Judge gives community confinement to ‘high stakes’ agent in massive gambling case

Justin Hines apologized to his family before he was sentenced. Federal prosecutors have described the international gambling ring he participated in as one of the largest ever uncovered in the history of Chicago’s federal court.

SHARE Judge gives community confinement to ‘high stakes’ agent in massive gambling case
Dirksen Federal Courthouse, 219 S. Dearborn St.

Justin Hines “netted little from his own activities in the gambling business,” his defense team said in a court filing.

Sun-Times file

A man described as “a long-term, high stakes agent” in a significant Chicago-area gambling ring must spend six months in community confinement, a federal judge ruled Wednesday.

U.S. District Judge Virginia Kendall handed down the sentence to Justin Hines as the case into the gambling ring led by Vincent “Uncle Mick” DelGiudice begins to wind down. Most defendants in the case have been sentenced, and many have avoided prison time.

DelGiudice, who pleaded guilty in February 2021, is scheduled to be sentenced March 9.

Federal prosecutors have described DelGiudice’s international gambling ring as one of the largest ever uncovered in the history of Chicago’s federal court. Assistant U.S. Attorney Terry Kinney wrote in a court memo that Hines recruited bettors, directed subagents, collected and paid out gambling debts and served as a bookie, all while working for the village of Wheeling.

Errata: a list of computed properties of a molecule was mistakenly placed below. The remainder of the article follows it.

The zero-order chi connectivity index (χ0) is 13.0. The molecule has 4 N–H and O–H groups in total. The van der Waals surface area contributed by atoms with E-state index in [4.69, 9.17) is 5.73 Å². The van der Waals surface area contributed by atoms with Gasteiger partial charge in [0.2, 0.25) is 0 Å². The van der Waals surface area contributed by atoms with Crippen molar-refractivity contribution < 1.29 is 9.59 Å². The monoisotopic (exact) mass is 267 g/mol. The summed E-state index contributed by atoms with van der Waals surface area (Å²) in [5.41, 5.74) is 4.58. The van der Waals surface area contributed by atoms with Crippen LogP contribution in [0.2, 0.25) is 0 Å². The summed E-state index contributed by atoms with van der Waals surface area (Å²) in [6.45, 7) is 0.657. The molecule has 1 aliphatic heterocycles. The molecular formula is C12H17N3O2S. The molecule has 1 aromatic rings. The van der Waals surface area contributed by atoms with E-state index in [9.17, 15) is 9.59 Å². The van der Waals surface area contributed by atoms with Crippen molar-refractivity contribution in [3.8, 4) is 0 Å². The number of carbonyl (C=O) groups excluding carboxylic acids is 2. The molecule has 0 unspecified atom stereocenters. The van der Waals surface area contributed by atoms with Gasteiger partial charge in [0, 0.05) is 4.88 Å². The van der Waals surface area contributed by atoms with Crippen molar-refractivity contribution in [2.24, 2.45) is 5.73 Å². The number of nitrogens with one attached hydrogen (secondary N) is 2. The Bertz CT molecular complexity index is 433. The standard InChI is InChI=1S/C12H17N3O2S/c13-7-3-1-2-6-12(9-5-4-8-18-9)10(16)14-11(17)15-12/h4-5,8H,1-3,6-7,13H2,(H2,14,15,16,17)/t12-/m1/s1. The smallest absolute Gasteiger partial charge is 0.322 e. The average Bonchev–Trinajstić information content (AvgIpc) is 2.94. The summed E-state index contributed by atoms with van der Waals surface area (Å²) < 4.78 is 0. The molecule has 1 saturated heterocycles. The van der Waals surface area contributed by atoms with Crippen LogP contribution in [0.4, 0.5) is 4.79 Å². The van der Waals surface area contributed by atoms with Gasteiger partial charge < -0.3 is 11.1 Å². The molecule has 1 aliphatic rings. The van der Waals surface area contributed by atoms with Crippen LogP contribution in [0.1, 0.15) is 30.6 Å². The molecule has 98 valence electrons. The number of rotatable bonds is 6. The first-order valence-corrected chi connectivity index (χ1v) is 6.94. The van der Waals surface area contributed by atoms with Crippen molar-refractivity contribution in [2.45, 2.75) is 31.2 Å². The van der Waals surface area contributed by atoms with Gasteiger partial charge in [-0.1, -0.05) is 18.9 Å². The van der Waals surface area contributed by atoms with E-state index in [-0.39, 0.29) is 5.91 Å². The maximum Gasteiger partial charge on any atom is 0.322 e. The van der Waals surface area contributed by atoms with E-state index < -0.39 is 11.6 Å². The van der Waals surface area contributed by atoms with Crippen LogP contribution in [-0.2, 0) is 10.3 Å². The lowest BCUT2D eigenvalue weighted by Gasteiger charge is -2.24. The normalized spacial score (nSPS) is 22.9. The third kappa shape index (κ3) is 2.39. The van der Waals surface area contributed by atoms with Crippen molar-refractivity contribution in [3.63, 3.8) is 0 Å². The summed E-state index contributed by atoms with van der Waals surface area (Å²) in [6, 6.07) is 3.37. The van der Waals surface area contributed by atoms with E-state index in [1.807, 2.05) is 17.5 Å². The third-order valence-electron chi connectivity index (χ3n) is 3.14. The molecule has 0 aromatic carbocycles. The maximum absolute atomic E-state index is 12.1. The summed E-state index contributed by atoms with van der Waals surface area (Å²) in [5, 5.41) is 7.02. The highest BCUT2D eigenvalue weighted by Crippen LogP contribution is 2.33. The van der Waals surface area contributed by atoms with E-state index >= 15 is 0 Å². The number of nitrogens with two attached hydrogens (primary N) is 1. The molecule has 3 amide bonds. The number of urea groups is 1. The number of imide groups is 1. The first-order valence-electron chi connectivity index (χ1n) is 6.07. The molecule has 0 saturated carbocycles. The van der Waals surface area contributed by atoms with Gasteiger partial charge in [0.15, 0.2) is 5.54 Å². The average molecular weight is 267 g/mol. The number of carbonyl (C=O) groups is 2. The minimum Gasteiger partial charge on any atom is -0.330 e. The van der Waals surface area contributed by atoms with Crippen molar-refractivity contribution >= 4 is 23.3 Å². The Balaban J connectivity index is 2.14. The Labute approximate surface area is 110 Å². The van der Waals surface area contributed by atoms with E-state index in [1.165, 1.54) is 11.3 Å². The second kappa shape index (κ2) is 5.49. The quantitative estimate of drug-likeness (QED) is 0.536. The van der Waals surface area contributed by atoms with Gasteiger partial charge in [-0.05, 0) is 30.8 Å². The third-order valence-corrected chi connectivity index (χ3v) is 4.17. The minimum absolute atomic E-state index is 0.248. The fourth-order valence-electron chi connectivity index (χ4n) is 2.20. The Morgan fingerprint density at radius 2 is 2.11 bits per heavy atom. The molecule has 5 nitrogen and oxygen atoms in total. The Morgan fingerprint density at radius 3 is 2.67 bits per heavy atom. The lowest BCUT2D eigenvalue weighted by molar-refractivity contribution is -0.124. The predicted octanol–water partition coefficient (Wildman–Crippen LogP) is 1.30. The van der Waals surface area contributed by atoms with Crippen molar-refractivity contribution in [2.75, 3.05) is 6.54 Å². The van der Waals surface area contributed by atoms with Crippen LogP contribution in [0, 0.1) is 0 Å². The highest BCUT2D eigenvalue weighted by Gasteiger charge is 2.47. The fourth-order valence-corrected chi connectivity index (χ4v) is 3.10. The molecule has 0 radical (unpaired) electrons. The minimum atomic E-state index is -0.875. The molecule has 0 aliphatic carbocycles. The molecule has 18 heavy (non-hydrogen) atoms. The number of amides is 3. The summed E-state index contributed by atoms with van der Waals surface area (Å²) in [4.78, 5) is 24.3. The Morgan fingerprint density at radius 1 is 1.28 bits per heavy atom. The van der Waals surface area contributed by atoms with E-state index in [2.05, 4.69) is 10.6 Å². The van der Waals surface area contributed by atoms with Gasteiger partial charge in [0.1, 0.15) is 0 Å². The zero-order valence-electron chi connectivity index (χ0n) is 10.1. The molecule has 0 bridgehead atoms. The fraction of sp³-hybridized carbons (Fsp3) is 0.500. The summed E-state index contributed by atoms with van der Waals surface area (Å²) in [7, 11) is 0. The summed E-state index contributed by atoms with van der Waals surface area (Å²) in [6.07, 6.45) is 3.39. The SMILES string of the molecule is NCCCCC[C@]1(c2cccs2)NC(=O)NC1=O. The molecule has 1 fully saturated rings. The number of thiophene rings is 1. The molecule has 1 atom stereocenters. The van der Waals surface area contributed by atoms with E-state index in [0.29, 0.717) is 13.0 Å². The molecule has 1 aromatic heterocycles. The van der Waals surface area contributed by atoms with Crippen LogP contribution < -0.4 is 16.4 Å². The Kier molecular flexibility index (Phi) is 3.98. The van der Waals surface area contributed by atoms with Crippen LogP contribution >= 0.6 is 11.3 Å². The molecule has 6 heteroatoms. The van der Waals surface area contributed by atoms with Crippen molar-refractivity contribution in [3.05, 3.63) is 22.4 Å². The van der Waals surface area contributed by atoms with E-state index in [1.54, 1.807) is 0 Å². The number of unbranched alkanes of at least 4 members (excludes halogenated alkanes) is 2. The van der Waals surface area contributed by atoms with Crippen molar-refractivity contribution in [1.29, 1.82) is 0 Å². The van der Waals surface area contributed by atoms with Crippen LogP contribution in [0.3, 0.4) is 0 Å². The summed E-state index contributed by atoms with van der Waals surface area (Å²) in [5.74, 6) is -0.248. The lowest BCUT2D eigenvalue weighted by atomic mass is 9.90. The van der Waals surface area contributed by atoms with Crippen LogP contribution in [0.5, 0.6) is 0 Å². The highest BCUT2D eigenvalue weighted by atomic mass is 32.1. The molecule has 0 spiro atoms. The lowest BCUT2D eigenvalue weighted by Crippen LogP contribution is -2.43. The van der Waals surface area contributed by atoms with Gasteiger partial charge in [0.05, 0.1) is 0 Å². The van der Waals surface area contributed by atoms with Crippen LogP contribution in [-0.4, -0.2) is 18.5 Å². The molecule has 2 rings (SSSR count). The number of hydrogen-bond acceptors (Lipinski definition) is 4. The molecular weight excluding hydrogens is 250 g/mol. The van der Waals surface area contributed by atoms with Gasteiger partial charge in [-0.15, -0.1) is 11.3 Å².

A Wheeling official said Hines’ employment with the village ended more than a year ago. His lawyers wrote in their own memo that Hines has more recently been employed as a sales account manager, though they did not publicly disclose the name of his employer.

Kinney pointed out in his memo that one of Hines’ gamblers was so badly addicted to gambling that he now faces federal criminal charges in Indiana after stealing hundreds of thousands of dollars from his company.

Meanwhile, defense attorneys Kimberly Tarver and Victor Henderson wrote that Hines “netted little from his own activities in the gambling business.”

Before he was sentenced, Hines apologized to his family in court, including to his wife and in-laws. He even apologized to Kinney, telling the prosecutor that “what I did was wrong,” and that the case “probably saved my life. I know it did.”

The judge also gave Hines two years of probation and ordered him to serve 100 hours of community service. He pleaded guilty last October to a gambling conspiracy.

Kendall also gave community confinement sentences to Matthew Knight and Todd Blanken, who along with Hines and DelGiudice were among the 10 people charged in a February 2020 gambling indictment. The judge has so far handed down one prison sentence in the case, giving 15 months to Chicago Police Officer Nicholas Stella.

Also named in that indictment was Mettawa Mayor Casey Urlacher, who was pardoned in January 2021 by then-President Donald Trump.

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